On Tuesday 22 June 1847, shortly after 21:00, another explosion occurred at Felling Colliery. Six miners were killed, four outright and two died of their injuries over the following two days. The surgeon employed by the mine owners tried, unsuccessfully, to treat the injured. Two of the dead were killed immediately by a fall of rock from the roof, the other two by afterdamp. As well as the human cost, eighteen horses were killed either by the explosion or by the afterdamp.
One of the survivors, Peter Gibbon, saw from his safety lamp that the air quality had changed. He commented to the man he was working with, George Chapman, "Do ye mind what a current of air there was!".[f] Chapman had not noticed anything, but being at that time in charge of the pit he went off to investigate. Chapman was subsequently rescued, but died the following day. After an hour Gibbon tried to escape but broke his lamp and in the darkness was blocked by a roof fall. He was eventually rescued. That, although significant damage was done, some of the men neither heard nor felt and shock was commented upon in newspaper reports.
The viewer, Mr Foster, stated to the Newcastle Guardian that Davy lamps were employed throughout the colliery and that all the men were given written instructions in their use. The old areas of the colliery released a lot of foul air, but there was "not a better ventilated colliery on the Tyne". Foster reported that 60,000 cubic feet (1,700 m3) per minute was drawn down the shaft, a fact confirmed at the coroner's inquest by Mr Foster, the viewer.
The colliery overman, John Greener, told the coroner that he had gone down the pit after the explosion and "found the separation stoppings blown down, and the stables on fire". He penetrated up to 600 yards (550 m) from the shaft before being overcome by foul air and forced to retreat and go home.
On the Thursday evening, two days later a coroner's inquest was opened and adjourned until a full inspection could take place. The inquest reopened on the following Wednesday. The principal witness was the viewer, Mr Thomas Forster. He confirmed much that had earlier been reported; the pit was well ventilated and Davy lamps were in use.
The seat of the explosion was found by Mr Foster to be an underground engine used to haul coals to the pit base. The engineman had added fresh coal to the fire and closed the damper before going off shift at 16:00. The damper should have remained slightly open to allow burnt gas from the fire to escape up the chimney. It was supposed that the damper had been closed fully and partial combustion had occurred effectively generating town gas ("acting as a retort"). The gas eventually escaped and the resultant explosion caused major damage to the boiler and flue.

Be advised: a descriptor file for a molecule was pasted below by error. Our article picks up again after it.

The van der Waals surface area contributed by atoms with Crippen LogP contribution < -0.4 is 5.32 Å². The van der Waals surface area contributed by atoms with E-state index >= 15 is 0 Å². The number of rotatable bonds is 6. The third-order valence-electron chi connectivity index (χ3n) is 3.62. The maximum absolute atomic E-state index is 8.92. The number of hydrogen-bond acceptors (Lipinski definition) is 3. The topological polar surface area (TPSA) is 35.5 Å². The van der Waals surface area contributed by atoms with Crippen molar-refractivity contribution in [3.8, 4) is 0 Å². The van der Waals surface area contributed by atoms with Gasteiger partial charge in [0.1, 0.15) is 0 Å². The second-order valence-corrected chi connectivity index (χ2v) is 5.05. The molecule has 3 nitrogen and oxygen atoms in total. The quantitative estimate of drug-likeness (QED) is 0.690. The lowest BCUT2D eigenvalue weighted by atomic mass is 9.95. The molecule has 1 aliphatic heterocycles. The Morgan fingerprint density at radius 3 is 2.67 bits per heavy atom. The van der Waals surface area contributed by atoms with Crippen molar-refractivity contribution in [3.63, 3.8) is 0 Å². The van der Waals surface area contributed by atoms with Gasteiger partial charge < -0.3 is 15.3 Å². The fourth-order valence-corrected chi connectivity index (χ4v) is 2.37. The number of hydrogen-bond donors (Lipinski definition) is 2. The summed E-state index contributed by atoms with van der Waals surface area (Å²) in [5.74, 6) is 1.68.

Four viewers from other pits all corroborated Foster's conclusions. The engineman, George Hope, said that he put on around 3½ pecks[g] of small coals and "left the damper open about an inch and three-quarters I always leave my fire this way". The coroner's jury returned a verdict of "Accidental Death". The jury recommended that a pin was placed in the damper so stop it closing to less than four inches (100 mm).
The memorial to 1812
A memorial to the 91 victims was placed in St Mary's Churchyard where most of the coffins were placed in a common grave.[h] The monument has a square base with a square pyramid above. On each of the four faces is a brass plaque:
|In Memory of the||91 Persons Killed||in Felling Colliery||25 May 1812|
|PHILLIP ALLAN. AGED 17.
JACOB ALLAN. . . 14.
|JOHN.A.DOBSON. AGED 13.
ROBERT DOBSON. . . 13.
|WILL: HUNTER. AGED 35.
JOHN HUNTER. . . 21.
|THO RICHARDSON AGED 17.
THOMAS RIDLEY. . . 13.
- 5 or more killed, the definition used by the Durham Mining Museum
- Hodgson notes:"when it lies idle on pay Saturdays"
- The men were Mr. Straker (viewer), Mr. Anderson, William Haswell (overman), Edward Rogers, John Wilson, Joseph Pearson, Henry Anderson, Michael Menham and Joseph Greener (keeper of the adjacent toll-bar).
- Smoking and smoking materials were allowed in many pits (including Felling) at this date.
- It was not commonly realised at the time that firedamp was essentially methane rather than hydrogen
- "Do ye mind" = "Did you notice".
- just under 1 imperial bushel (0.036 m3).
- grid reference NZ 286,619
- Elsewhere his age is recorded as "a boy".
- Hodgson 1999, p. 1.
- Whellan 1894.
- Hodgson 1999, p. 7.
- Durham Mining Museum 2012a.
- Hodgson 1999, p. 6.
- Hodgson 1999, p. 8.
- Hodgson 1999, p. 9.
- Hodgson 1999, p. 10.
- Lumsdon 2013.
- Hodgson 1999, p. 11.
- Hodgson 1999, p. 14.
- Durham Mining Museum 2012b.
- Newcastle Courant 1813.
- Thomson 1814, p. 132.
- Newcastle Guardian 1847a.
- Newcastle Guardian 1847b.
- Durham Mining Museum 2013b.
- Duckham, Helen; Duckham, Baron (1973), Great Pit Disasters: Great Britain 1700 to the present day, David & Charles
- Wallsend colliery, Durham Mining Museum, 26 December 2012a, retrieved 21 July 2013
- William Haswell, Durham Mining Museum, 27 December 2012b, retrieved 22 July 2013
- Felling colliery, Durham Mining Museum, 31 March 2013a, retrieved 21 July 2013
- Felling colliery disaster – Memorial, Durham Mining Museum, 8 January 2013b, retrieved 21 July 2013
- Hodgson, John (1999) , Felling Colliery 1812: An Account of the Accident, Picks Publishing, retrieved 15 July 2013, online version available due to The Coal Mining History Resource Centre, Picks Publishing and Ian Winstanley.
- Lumsdon, John (2013), Felling Explosion 1812, retrieved 16 July 2013
- "News", Newcastle Courant, 31 December 1813, retrieved 15 July 2013, online extract provided by the Durham Mining Museum.
- "Dreadful Colliery Accident At Felling", Newcastle Guardian, 26 June 1847a: 8, retrieved 15 July 2013, online extract provided by the Durham Mining Museum.
- "The Late Explosion At Felling Colliery", Newcastle Guardian, 3 July 1847b: 3, retrieved 15 July 2013, online extract provided by the Durham Mining Museum.
- Thomson, Thomas, ed. (1814), Annals of Philosophy III, Robert Baldwin, retrieved 14 December 2014
- Whellan (1894), Directory of County Durham, retrieved 15 July 2013, online quotation provided by the Durham Mining Museum.
Pictures of the memorial on the Durham Mining Museum website: